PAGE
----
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History and Style of Garden Arbors With Gates

This cedar arbor with gate provides a nice entry way into the house and garden

Since the dawn of cultivated gardening, we have searched for ways to emphasize garden highlights and delineate the garden spaces.

Over the years, garden arbors have become the premium tools to accomplish these ends in garden design. Whether you’re intending to construct a garden border, front yard entrance, freestanding arch, garden corridor, or a plant-climbing structure; the garden arbor can be modified to cover your landscaping requirements.

Garden arbors are considered to be structural supports. They come in a variety of dimensions of height, width and depth. They are usually constructed using a double-side design but can sometimes contain three sides. Arbors are often constructed with a latticework or ladder slat design and may have arched, peaked or flat roofing. Sometimes they contain additional support slats.

Garden arbors with gates can be used as an archway entrance to a garden. It can also be used as a wall for vines or other climbing plants, such as wisteria, honeysuckle and roses, to weave and wend their way through and around. An arbor can be used as an overhead cover for a bench in a smaller garden, or it can act as a divider in a larger garden setting. You can also find garden arbors that provide support for bench swings. An arbor with a gate can provide a dreamy entry to your garden. Garden arbors are not particular to any one culture, and the varied designs conform to their ethnic environments.

Red cedar is the classic material for building arbors in North America, but arbors are also made out of vinyl, wire, stone, bentwood and other materials. Throughout history, garden arbors have been made from varying materials. In the gardens of medieval England arbors were made from stone.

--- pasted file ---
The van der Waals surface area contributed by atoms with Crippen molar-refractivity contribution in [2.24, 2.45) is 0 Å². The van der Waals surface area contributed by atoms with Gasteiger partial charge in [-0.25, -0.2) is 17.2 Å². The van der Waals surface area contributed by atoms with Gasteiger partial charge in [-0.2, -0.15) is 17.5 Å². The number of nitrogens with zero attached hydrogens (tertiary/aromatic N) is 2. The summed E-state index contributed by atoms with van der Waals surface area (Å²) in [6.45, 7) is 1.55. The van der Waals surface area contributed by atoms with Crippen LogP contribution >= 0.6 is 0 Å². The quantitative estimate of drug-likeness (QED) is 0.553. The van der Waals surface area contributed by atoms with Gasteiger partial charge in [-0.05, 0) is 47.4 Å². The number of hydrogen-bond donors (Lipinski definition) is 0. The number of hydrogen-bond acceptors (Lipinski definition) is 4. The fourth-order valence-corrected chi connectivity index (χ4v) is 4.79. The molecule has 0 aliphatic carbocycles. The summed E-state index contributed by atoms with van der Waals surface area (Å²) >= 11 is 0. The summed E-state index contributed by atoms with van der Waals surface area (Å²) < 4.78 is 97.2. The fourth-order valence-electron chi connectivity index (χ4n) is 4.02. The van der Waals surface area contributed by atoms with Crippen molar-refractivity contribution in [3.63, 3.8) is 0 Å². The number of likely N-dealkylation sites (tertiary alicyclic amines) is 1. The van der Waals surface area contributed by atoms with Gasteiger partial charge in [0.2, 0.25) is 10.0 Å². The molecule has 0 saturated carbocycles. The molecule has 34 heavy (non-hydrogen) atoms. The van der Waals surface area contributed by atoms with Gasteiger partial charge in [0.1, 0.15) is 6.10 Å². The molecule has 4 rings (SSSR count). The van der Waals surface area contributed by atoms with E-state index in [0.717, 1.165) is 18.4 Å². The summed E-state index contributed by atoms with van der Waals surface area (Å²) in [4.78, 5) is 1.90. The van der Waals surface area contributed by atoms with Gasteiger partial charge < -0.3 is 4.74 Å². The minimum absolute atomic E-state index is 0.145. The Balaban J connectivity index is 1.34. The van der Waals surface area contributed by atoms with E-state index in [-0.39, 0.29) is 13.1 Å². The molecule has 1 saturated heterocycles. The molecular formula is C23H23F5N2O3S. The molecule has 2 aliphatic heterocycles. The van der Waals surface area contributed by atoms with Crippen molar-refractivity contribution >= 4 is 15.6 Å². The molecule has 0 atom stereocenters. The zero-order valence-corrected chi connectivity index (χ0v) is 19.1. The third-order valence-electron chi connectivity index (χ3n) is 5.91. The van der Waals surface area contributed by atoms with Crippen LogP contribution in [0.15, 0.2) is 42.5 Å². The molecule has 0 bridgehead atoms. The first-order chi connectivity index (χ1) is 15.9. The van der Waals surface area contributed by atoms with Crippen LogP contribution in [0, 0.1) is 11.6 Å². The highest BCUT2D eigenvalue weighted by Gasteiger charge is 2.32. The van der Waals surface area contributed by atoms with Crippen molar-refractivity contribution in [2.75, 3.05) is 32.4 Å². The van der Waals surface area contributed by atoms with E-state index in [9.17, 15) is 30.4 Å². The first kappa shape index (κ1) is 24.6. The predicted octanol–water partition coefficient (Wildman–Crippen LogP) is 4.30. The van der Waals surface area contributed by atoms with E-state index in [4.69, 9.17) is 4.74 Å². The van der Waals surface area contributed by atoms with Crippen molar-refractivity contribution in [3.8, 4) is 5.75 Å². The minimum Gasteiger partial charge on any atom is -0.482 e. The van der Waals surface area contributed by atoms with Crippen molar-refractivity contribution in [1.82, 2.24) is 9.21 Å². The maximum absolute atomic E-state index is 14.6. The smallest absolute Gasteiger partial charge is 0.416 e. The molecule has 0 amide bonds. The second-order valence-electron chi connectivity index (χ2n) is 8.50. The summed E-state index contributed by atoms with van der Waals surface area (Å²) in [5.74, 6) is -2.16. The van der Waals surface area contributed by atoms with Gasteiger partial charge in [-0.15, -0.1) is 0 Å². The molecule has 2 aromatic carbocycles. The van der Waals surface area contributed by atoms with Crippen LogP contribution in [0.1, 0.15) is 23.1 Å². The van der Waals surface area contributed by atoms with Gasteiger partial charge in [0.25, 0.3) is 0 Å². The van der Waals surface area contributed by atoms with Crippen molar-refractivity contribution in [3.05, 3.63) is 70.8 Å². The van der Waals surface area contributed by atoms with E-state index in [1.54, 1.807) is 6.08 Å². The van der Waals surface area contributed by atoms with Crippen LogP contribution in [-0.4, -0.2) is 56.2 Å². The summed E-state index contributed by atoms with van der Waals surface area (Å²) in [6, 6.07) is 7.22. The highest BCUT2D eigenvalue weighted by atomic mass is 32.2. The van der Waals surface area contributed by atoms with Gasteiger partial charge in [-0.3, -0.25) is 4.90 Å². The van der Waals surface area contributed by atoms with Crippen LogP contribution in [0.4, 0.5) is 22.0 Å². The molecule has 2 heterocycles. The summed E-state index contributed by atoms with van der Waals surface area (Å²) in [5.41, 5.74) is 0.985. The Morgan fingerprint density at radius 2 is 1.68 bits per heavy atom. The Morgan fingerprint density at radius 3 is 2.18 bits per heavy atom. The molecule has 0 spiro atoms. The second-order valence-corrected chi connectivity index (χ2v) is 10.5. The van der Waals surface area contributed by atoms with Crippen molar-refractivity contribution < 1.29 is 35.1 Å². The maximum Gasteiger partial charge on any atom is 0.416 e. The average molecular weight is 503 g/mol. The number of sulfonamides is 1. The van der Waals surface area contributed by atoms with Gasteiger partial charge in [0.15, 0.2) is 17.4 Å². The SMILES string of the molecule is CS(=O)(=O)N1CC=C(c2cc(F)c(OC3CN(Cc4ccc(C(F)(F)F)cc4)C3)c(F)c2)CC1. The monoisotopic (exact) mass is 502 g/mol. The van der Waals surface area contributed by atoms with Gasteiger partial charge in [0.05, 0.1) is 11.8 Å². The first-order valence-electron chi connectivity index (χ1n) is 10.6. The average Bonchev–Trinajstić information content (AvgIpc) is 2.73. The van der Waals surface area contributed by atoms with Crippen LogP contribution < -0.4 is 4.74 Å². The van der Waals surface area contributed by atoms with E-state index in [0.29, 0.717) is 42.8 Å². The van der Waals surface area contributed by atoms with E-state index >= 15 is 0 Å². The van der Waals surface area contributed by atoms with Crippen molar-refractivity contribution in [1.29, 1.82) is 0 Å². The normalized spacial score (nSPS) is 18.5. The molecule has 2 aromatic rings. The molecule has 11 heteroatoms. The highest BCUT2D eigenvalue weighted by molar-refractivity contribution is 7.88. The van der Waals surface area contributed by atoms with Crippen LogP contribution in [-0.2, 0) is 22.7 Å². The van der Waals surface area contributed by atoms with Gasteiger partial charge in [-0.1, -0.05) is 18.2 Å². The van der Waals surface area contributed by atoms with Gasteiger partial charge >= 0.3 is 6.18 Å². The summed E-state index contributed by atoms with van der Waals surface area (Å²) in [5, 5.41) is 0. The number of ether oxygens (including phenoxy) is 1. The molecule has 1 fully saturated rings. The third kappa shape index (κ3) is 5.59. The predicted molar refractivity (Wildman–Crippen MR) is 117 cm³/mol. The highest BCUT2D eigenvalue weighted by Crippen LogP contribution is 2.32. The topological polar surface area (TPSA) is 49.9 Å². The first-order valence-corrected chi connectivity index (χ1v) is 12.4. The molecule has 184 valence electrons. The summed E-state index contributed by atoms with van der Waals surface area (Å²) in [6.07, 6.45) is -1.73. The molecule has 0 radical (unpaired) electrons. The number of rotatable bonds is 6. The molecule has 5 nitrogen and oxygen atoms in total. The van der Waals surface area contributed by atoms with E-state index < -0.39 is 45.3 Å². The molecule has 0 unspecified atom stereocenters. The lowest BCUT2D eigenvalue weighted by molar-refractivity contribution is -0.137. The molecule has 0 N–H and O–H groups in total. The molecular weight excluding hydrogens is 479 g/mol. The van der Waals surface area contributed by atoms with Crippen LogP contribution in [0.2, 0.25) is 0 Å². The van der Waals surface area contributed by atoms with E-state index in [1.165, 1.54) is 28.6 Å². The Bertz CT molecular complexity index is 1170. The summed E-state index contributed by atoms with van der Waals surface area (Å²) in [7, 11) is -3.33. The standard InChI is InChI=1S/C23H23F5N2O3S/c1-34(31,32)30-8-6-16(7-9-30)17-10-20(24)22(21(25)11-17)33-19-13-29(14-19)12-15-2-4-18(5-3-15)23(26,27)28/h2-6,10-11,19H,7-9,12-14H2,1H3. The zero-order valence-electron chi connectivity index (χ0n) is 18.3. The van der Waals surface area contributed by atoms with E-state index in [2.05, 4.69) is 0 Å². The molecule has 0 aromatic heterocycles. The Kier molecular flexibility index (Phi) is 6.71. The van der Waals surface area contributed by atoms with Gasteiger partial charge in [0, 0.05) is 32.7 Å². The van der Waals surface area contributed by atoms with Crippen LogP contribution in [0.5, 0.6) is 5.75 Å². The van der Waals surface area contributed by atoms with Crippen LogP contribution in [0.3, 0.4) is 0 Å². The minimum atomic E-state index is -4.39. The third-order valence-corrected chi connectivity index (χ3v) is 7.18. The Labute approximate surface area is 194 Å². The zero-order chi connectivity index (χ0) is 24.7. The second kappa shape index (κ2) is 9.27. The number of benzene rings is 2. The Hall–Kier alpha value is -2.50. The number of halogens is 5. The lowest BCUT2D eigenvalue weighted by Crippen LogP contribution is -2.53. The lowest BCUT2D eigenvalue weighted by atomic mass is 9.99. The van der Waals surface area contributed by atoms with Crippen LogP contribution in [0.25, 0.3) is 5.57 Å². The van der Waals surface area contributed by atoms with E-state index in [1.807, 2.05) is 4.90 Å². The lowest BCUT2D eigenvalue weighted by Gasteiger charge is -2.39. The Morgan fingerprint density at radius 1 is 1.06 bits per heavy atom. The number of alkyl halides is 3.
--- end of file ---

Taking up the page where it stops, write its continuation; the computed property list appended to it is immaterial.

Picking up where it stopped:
In ancient and modern Greece and other places such as North Africa and Turkey, arbors can be found built from adobe and plaster. Gardeners and landscapers in France, Spain Portugal and many other places used wrought iron and other metals. Landscapers in India, Japan and China predominately used wood in the construction of their arbors.

In the modern world of synthetics, plastic is often used for arbors; however plastic has less structural integrity and cannot withstand the load bearing capacity that is required for such plants as grapes and roses.

Wood is a classic choice for arbor construction because plants thrive on its porous surface, which provides them easy gain to water that the wood has absorbed. Metal and stone arbors last through the ages, but they need to be anchored in cement and are not as easily constructed, and they often require craftsman to assemble them.

For information on garden arbors without gates, please read these articles:

Wooden arbors with a swing.

Growing grapes on an arbor



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